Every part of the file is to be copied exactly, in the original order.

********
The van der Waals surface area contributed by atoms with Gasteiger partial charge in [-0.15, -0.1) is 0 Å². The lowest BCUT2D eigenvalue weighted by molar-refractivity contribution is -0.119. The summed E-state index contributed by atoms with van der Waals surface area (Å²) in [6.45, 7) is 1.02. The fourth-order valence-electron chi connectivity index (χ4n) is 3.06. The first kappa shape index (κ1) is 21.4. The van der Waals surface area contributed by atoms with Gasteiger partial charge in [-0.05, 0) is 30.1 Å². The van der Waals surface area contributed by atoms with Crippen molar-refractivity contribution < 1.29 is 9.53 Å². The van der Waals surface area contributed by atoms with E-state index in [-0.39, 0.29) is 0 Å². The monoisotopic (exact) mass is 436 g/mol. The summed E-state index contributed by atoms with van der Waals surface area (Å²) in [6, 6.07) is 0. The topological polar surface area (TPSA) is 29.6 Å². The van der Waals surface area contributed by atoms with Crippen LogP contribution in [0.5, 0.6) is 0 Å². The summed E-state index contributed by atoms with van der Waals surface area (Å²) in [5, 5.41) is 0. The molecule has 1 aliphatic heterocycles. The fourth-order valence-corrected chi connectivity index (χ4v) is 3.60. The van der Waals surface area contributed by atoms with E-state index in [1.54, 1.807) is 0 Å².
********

The van der Waals surface area contributed by atoms with Gasteiger partial charge in [-0.15, -0.1) is 0 Å². The lowest BCUT2D eigenvalue weighted by molar-refractivity contribution is -0.119. The summed E-state index contributed by atoms with van der Waals surface area (Å²) in [6.45, 7) is 1.02. The fourth-order valence-electron chi connectivity index (χ4n) is 3.06. The first kappa shape index (κ1) is 21.4. The van der Waals surface area contributed by atoms with Gasteiger partial charge in [-0.05, 0) is 30.1 Å². The van der Waals surface area contributed by atoms with Crippen molar-refractivity contribution < 1.29 is 9.53 Å². The van der Waals surface area contributed by atoms with E-state index in [-0.39, 0.29) is 0 Å². The monoisotopic (exact) mass is 436 g/mol. The summed E-state index contributed by atoms with van der Waals surface area (Å²) in [6, 6.07) is 0. The topological polar surface area (TPSA) is 29.6 Å². The van der Waals surface area contributed by atoms with Crippen LogP contribution in [0.5, 0.6) is 0 Å². The summed E-state index contributed by atoms with van der Waals surface area (Å²) in [5, 5.41) is 0. The molecule has 1 aliphatic heterocycles. The fourth-order valence-corrected chi connectivity index (χ4v) is 3.60. The van der Waals surface area contributed by atoms with E-state index in [1.54, 1.807) is 0 Å².